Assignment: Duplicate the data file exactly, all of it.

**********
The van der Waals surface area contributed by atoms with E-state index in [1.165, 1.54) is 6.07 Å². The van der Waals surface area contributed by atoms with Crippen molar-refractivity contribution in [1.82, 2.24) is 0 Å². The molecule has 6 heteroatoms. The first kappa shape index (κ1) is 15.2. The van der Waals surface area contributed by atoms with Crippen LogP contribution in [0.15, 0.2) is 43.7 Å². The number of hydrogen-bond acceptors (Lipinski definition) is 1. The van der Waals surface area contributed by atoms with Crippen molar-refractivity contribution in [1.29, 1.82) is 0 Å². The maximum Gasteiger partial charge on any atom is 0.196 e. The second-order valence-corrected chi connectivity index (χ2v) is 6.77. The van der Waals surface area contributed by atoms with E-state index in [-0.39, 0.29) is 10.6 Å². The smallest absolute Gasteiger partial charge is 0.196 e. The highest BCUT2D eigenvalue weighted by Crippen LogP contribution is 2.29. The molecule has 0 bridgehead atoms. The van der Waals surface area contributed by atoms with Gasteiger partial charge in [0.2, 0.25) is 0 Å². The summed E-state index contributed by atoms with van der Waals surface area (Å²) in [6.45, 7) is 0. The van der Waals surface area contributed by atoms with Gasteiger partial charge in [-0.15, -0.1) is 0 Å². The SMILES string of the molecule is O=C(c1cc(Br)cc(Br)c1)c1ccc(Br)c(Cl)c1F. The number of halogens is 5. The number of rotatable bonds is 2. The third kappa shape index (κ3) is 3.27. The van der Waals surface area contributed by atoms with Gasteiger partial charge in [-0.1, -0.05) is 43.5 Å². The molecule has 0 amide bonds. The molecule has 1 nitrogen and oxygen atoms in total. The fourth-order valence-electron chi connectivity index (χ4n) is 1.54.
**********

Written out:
The van der Waals surface area contributed by atoms with E-state index in [1.165, 1.54) is 6.07 Å². The van der Waals surface area contributed by atoms with Crippen molar-refractivity contribution in [1.82, 2.24) is 0 Å². The molecule has 6 heteroatoms. The first kappa shape index (κ1) is 15.2. The van der Waals surface area contributed by atoms with Crippen LogP contribution in [0.15, 0.2) is 43.7 Å². The number of hydrogen-bond acceptors (Lipinski definition) is 1. The van der Waals surface area contributed by atoms with Crippen molar-refractivity contribution in [1.29, 1.82) is 0 Å². The maximum Gasteiger partial charge on any atom is 0.196 e. The second-order valence-corrected chi connectivity index (χ2v) is 6.77. The van der Waals surface area contributed by atoms with E-state index in [-0.39, 0.29) is 10.6 Å². The smallest absolute Gasteiger partial charge is 0.196 e. The highest BCUT2D eigenvalue weighted by Crippen LogP contribution is 2.29. The molecule has 0 bridgehead atoms. The van der Waals surface area contributed by atoms with Gasteiger partial charge in [0.2, 0.25) is 0 Å². The summed E-state index contributed by atoms with van der Waals surface area (Å²) in [6.45, 7) is 0. The van der Waals surface area contributed by atoms with Gasteiger partial charge in [-0.15, -0.1) is 0 Å². The SMILES string of the molecule is O=C(c1cc(Br)cc(Br)c1)c1ccc(Br)c(Cl)c1F. The number of halogens is 5. The number of rotatable bonds is 2. The third kappa shape index (κ3) is 3.27. The van der Waals surface area contributed by atoms with Gasteiger partial charge in [-0.1, -0.05) is 43.5 Å². The molecule has 0 amide bonds. The molecule has 1 nitrogen and oxygen atoms in total. The fourth-order valence-electron chi connectivity index (χ4n) is 1.54.